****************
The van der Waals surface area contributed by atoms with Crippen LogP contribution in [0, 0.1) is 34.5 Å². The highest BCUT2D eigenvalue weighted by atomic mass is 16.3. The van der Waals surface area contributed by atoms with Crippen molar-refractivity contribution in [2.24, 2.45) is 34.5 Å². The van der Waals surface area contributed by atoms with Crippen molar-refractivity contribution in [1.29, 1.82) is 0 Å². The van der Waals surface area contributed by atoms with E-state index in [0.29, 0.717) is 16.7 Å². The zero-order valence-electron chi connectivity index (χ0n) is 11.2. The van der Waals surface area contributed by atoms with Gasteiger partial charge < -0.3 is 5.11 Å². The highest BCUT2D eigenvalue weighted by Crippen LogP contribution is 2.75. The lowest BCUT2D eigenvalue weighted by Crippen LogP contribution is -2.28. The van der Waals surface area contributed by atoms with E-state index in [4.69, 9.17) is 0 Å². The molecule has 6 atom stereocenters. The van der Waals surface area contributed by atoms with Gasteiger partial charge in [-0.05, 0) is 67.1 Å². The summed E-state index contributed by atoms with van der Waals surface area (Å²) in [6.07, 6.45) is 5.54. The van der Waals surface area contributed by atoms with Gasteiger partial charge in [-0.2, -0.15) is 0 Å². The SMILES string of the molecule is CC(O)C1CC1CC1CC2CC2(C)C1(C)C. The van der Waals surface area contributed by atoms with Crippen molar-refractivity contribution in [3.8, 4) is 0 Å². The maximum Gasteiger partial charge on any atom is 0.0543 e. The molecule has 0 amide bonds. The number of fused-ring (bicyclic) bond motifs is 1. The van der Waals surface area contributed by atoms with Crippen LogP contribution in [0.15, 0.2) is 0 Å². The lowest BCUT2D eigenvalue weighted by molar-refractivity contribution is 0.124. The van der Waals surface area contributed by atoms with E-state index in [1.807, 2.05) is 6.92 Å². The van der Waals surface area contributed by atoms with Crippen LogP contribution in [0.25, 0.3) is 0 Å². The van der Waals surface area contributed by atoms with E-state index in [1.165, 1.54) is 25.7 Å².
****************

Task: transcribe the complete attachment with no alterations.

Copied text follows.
The van der Waals surface area contributed by atoms with Crippen LogP contribution in [0, 0.1) is 34.5 Å². The highest BCUT2D eigenvalue weighted by atomic mass is 16.3. The van der Waals surface area contributed by atoms with Crippen molar-refractivity contribution in [2.24, 2.45) is 34.5 Å². The van der Waals surface area contributed by atoms with Crippen molar-refractivity contribution in [1.29, 1.82) is 0 Å². The van der Waals surface area contributed by atoms with E-state index in [0.29, 0.717) is 16.7 Å². The zero-order valence-electron chi connectivity index (χ0n) is 11.2. The van der Waals surface area contributed by atoms with Gasteiger partial charge < -0.3 is 5.11 Å². The highest BCUT2D eigenvalue weighted by Crippen LogP contribution is 2.75. The lowest BCUT2D eigenvalue weighted by Crippen LogP contribution is -2.28. The van der Waals surface area contributed by atoms with E-state index in [4.69, 9.17) is 0 Å². The molecule has 6 atom stereocenters. The van der Waals surface area contributed by atoms with Gasteiger partial charge in [-0.05, 0) is 67.1 Å². The summed E-state index contributed by atoms with van der Waals surface area (Å²) in [6.07, 6.45) is 5.54. The van der Waals surface area contributed by atoms with Gasteiger partial charge in [-0.2, -0.15) is 0 Å². The SMILES string of the molecule is CC(O)C1CC1CC1CC2CC2(C)C1(C)C. The van der Waals surface area contributed by atoms with Crippen molar-refractivity contribution in [3.8, 4) is 0 Å². The maximum Gasteiger partial charge on any atom is 0.0543 e. The molecule has 0 amide bonds. The number of fused-ring (bicyclic) bond motifs is 1. The van der Waals surface area contributed by atoms with Crippen LogP contribution in [0.15, 0.2) is 0 Å². The lowest BCUT2D eigenvalue weighted by molar-refractivity contribution is 0.124. The van der Waals surface area contributed by atoms with E-state index in [1.807, 2.05) is 6.92 Å². The van der Waals surface area contributed by atoms with Crippen LogP contribution in [0.25, 0.3) is 0 Å². The van der Waals surface area contributed by atoms with E-state index in [1.165, 1.54) is 25.7 Å².